Caches pose a serious limitation in scaling many-core architectures since the demand of area and power for maintaining cache coherence increases rapidly with the number of cores. Scratch-Pad Memories (SPMs)

Caches pose a serious limitation in scaling many-core architectures since the demand of area and power for maintaining cache coherence increases rapidly with the number of cores. Scratch-Pad Memories (SPMs) provide a cheaper and lower power alternative that can be used to build a more scalable many-core architecture. The trade-off of substituting SPMs for caches is however that the data must be explicitly managed in software. Heap management on SPM poses a major challenge due to the highly dynamic nature of of heap data access. Most existing heap management techniques implement a software caching scheme on SPM, emulating the behavior of hardware caches. The state-of-the-art heap management scheme implements a 4-way set-associative software cache on SPM for a single program running with one thread on one core. While the technique works correctly, it suffers from signifcant performance overhead. This paper presents a series of compiler-based efficient heap management approaches that reduces heap management overhead through several optimization techniques. Experimental results on benchmarks from MiBenchGuthaus et al. (2001) executed on an SMM processor modeled in gem5Binkert et al. (2011) demonstrate that our approach (implemented in llvm v3.8Lattner and Adve (2004)) can improve execution time by 80% on average compared to the previous state-of-the-art.

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Date Created
  • 2017

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Compiler and architecture design for coarse-grained programmable accelerators

Description

The holy grail of computer hardware across all market segments has been to sustain performance improvement at the same pace as silicon technology scales. As the technology scales and the

The holy grail of computer hardware across all market segments has been to sustain performance improvement at the same pace as silicon technology scales. As the technology scales and the size of transistors shrinks, the power consumption and energy usage per transistor decrease. On the other hand, the transistor density increases significantly by technology scaling. Due to technology factors, the reduction in power consumption per transistor is not sufficient to offset the increase in power consumption per unit area. Therefore, to improve performance, increasing energy-efficiency must be addressed at all design levels from circuit level to application and algorithm levels.

At architectural level, one promising approach is to populate the system with hardware accelerators each optimized for a specific task. One drawback of hardware accelerators is that they are not programmable. Therefore, their utilization can be low as they perform one specific function. Using software programmable accelerators is an alternative approach to achieve high energy-efficiency and programmability. Due to intrinsic characteristics of software accelerators, they can exploit both instruction level parallelism and data level parallelism.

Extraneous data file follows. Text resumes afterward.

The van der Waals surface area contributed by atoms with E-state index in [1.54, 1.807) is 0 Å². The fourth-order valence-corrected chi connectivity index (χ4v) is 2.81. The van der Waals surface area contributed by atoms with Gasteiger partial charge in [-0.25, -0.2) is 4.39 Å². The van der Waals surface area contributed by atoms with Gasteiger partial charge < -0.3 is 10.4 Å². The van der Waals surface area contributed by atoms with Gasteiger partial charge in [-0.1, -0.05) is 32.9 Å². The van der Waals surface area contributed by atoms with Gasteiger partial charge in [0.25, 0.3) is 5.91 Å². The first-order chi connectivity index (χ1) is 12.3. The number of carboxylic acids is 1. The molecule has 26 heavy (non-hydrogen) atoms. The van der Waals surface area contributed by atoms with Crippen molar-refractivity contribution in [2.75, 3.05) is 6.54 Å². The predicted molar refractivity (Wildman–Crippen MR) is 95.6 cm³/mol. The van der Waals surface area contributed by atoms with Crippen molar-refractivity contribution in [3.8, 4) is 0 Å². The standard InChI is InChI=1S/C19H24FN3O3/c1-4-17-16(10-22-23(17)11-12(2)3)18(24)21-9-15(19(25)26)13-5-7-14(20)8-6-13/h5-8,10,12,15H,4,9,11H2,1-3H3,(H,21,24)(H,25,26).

Coarse-Grained Reconfigurable Architecture (CGRA) is a software programmable accelerator consists of a number of word-level functional units. Motivated by promising characteristics of software programmable accelerators, the potentials of CGRAs in future computing platforms is studied and an end-to-end CGRA research framework is developed. This framework consists of three different aspects: CGRA architectural design, integration in a computing system, and CGRA compiler. First, the design and implementation of a CGRA and its instruction set is presented. This design is then modeled in a cycle accurate system simulator. The simulation platform enables us to investigate several problems associated with a CGRA when it is deployed as an accelerator in a computing system. Next, the problem of mapping a compute intensive region of a program to CGRAs is formulated. From this formulation, several efficient algorithms are developed which effectively utilize CGRA scarce resources very well to minimize the running time of input applications. Finally, these mapping algorithms are integrated in a compiler framework to construct a compiler for CGRA

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Created

Date Created
  • 2015

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Compiler and runtime for memory management on software managed manycore processors

Description

We are expecting hundreds of cores per chip in the near future. However, scaling the memory architecture in manycore architectures becomes a major challenge. Cache coherence provides a single image